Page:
Environment Politics

City Council talks recycling initiatives and street closings

File photo by Matt Stephens.
Written by Lindsey Curnutte

City Council further discussed consideration for a recycling grant from The Recycling Partnership at last night’s meeting.

Councilmember Ken Butler, D-4th Ward, introduced an ordinance to purchase 64 gallon recycling containers to better accommodate the single-stream recycling program, a recent change in the recycling process that allows for unsorted recyclables.

The larger containers would replace the current 18 gallon size, and funding would be supplied partially by a grant providing $80,000 for recycling carts. Athens would contribute $155,000.

Councilman Jeffrey Risner, D-2nd Ward, advocated for larger recycling bins, noting that nearly 30 years ago Athens became the first city in Ohio to recycle city-wide.

“Now everybody’s doing it, and they’ve done it so well they’ve beat us,” Risner said. “Other communities went single-stream a long time ago, and they’ve got bigger containers.”

Risner also said the 64 gallon recycle containers are barcoded, so the weight of recyclables in the container can be calculated to see how much people are recycling each week.

Councilmembers Michele Papai, D-3rd Ward, and Chris Fahl, D-1st Ward, addressed concerns from citizens of the 64 gallon containers as being too large. Papai went on record in support of the grant, but advocated to discuss “different options for different people.”

Councilmember Jennifer Cochran, D-At Large, reminded the committee that this discussion “follows on the heels of recommendations that came out of an ad-hoc committee last year.”

The committee made recommendations that would suggest a move toward uniform receptacles for trash and recycling, Cochran said.

Mayor Steve Patterson gave an update on the availability of the city pool for the summer season. Patterson said a patch that was tested over a tear in the pool liner “appeared to have worked” and will be used in the summer. The patchwork will fall under the general maintenance fund for the pool; Patterson estimates the cost to be $4,000 to $7,000.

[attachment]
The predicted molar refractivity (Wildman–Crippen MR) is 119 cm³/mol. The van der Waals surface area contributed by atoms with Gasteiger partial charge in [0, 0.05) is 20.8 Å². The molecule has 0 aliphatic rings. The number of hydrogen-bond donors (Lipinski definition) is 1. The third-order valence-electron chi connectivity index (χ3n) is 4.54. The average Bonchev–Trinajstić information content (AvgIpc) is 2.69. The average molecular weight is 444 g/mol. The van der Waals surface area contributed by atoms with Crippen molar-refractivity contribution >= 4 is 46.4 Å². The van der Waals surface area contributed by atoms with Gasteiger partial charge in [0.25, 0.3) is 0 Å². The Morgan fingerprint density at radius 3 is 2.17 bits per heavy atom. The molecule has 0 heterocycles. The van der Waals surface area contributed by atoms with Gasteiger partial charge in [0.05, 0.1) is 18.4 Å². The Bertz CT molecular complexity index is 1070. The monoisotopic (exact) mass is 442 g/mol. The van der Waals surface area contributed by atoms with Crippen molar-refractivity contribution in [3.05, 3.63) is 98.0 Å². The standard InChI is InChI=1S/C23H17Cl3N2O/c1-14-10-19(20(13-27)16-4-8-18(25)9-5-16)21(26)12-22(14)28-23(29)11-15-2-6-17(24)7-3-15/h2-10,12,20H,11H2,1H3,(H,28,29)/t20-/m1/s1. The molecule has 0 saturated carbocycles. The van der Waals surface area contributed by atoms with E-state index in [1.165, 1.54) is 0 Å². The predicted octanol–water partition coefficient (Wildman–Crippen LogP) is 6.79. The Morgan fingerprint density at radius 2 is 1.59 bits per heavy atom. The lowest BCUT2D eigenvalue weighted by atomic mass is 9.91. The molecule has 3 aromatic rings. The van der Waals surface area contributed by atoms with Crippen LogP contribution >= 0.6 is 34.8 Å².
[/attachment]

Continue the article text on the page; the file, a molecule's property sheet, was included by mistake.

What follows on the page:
Council adopted an ordinance introduced by Papai authorizing construction for the bridge resurfacing and “City of Athens” sign installation on state Route 682. Papai noted there would be some road closure at some point due to the construction.

Council later agreed to close down a portion of Mill Street on May 14 for The Human Powered Vehicle Challenge, an international event sponsored in part by The American Society of Mechanical Engineers and the Russ College of Engineering.

Council also discussed street closings for Ohio Brew Week and the King Midget High Street Challenge, but nothing was agreed upon.

About the author

Lindsey Curnutte

Lindsey is the Managing Editor for The New Political, previously the PR Chief. Lindsey is a junior at Ohio University and is double majoring in journalism and political science. In between classes, she freelances for the Heartland Institute and designs the yearbook for Ohio University's Heritage College of Osteopathic Medicine. Follow her on Twitter at @lindseycurnutte, or email [email protected]

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